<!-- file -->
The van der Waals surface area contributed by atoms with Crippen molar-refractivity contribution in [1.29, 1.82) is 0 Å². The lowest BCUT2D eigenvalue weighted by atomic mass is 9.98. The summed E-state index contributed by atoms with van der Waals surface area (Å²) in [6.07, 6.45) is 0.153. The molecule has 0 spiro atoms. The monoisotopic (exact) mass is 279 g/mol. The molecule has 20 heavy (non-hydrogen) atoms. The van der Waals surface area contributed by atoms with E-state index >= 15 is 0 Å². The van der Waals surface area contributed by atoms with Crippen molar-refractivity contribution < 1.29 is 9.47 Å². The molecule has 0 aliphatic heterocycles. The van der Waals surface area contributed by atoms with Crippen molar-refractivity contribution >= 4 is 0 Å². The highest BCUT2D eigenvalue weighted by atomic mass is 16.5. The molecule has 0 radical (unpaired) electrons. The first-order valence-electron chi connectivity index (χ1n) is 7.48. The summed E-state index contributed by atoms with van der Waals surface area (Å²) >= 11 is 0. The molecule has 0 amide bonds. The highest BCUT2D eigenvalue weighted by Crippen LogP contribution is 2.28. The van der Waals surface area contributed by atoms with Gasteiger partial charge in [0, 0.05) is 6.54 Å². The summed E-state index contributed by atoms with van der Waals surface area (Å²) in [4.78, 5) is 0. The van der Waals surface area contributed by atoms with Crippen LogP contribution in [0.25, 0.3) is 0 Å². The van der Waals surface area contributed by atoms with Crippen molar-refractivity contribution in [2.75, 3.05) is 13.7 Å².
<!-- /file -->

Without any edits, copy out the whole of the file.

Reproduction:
The van der Waals surface area contributed by atoms with Crippen molar-refractivity contribution in [1.29, 1.82) is 0 Å². The lowest BCUT2D eigenvalue weighted by atomic mass is 9.98. The summed E-state index contributed by atoms with van der Waals surface area (Å²) in [6.07, 6.45) is 0.153. The molecule has 0 spiro atoms. The monoisotopic (exact) mass is 279 g/mol. The molecule has 20 heavy (non-hydrogen) atoms. The van der Waals surface area contributed by atoms with E-state index >= 15 is 0 Å². The van der Waals surface area contributed by atoms with Crippen molar-refractivity contribution < 1.29 is 9.47 Å². The molecule has 0 aliphatic heterocycles. The van der Waals surface area contributed by atoms with Crippen molar-refractivity contribution >= 4 is 0 Å². The highest BCUT2D eigenvalue weighted by atomic mass is 16.5. The molecule has 0 radical (unpaired) electrons. The first-order valence-electron chi connectivity index (χ1n) is 7.48. The summed E-state index contributed by atoms with van der Waals surface area (Å²) >= 11 is 0. The molecule has 0 amide bonds. The highest BCUT2D eigenvalue weighted by Crippen LogP contribution is 2.28. The van der Waals surface area contributed by atoms with Gasteiger partial charge in [0, 0.05) is 6.54 Å². The summed E-state index contributed by atoms with van der Waals surface area (Å²) in [4.78, 5) is 0. The van der Waals surface area contributed by atoms with Crippen LogP contribution in [0.25, 0.3) is 0 Å². The van der Waals surface area contributed by atoms with Crippen molar-refractivity contribution in [2.75, 3.05) is 13.7 Å².